The primary goal of this project was to study how the structure and intensity of utilization management in primary care physician groups affects physician and patient satisfaction. Using the results of her previous investigation of internally imposed UM techniques in 94 Southern California physician groups, this project was designed to collect and analyze new data on the satisfaction of physicians and patients in these 94 groups.
To measure physician satisfaction, a survey was distributed to 13 randomly sampled physicians from 89 of the 94 physician groups previously studied. The survey measured the satisfaction of physicians with their practice in general and with utilization management in particular. Researchers explored relationships between various aspects of physician satisfaction and characteristics of physicians and their practices (including the intensity of UM practices.)
Data on patient satisfaction came from the 1993 Health Net patient satisfaction survey (a survey of 17,196 patients enrolled in California's largest network model HMO), which had been augmented by the grantee to include questions regarding access to specialty care and satisfaction with the referral process. Patient satisfaction was measured along four dimensions: convenience of care, doctor quality and technical care, access to specialty care, and access to hospital and emergency room care. Researchers used this information to explore how various aspects of utilization management influenced patient satisfaction.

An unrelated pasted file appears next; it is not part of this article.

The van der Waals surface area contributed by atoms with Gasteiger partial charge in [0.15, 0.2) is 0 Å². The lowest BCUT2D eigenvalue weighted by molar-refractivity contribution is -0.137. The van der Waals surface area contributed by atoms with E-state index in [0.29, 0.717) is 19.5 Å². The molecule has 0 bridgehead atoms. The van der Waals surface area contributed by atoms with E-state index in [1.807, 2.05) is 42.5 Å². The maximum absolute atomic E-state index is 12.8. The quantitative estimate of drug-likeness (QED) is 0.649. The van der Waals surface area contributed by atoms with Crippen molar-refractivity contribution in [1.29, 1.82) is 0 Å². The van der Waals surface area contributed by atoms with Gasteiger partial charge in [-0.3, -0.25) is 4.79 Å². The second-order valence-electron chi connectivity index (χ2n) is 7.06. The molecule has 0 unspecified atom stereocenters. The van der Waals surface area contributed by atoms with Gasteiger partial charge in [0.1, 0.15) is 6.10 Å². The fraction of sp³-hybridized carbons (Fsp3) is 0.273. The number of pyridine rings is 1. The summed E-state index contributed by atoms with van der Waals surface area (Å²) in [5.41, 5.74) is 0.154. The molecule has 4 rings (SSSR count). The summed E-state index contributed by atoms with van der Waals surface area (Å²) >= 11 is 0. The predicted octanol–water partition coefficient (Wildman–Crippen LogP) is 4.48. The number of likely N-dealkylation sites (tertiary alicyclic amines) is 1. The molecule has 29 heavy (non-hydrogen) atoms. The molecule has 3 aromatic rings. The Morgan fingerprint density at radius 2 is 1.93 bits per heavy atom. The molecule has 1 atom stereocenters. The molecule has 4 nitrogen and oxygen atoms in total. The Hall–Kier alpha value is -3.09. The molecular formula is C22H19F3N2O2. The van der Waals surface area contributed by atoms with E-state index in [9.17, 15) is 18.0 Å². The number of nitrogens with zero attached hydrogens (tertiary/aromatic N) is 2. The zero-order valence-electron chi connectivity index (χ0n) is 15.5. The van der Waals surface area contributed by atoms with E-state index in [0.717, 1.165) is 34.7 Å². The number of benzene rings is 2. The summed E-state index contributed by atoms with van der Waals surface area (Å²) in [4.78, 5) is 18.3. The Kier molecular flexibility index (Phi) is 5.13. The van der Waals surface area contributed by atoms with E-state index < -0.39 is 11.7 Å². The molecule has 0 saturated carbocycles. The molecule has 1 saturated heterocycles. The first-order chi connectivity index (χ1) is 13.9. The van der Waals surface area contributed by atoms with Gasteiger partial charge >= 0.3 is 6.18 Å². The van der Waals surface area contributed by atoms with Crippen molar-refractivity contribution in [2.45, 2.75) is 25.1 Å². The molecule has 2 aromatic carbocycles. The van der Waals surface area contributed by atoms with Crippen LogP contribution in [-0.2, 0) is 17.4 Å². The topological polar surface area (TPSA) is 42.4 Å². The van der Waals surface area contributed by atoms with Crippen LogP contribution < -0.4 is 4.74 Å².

- Patients who were least satisfied with access to specialty care and with convenience of care were most likely to want to leave their insurance plan. Patients who were denied a referral to a specialist were significantly less satisfied with their physician group, were more likely to want to leave the plan, and less likely to recommend the group to a friend. Indeed, patients who belong to physician groups with high-intensity pre-authorization were less satisfied than patients in low-intensity pre-authorization groups. Because limiting direct access to specialists is a cardinal feature of most managed care organizations, the potential impact of these limitations on disenrollment warrants on-going attention by researchers.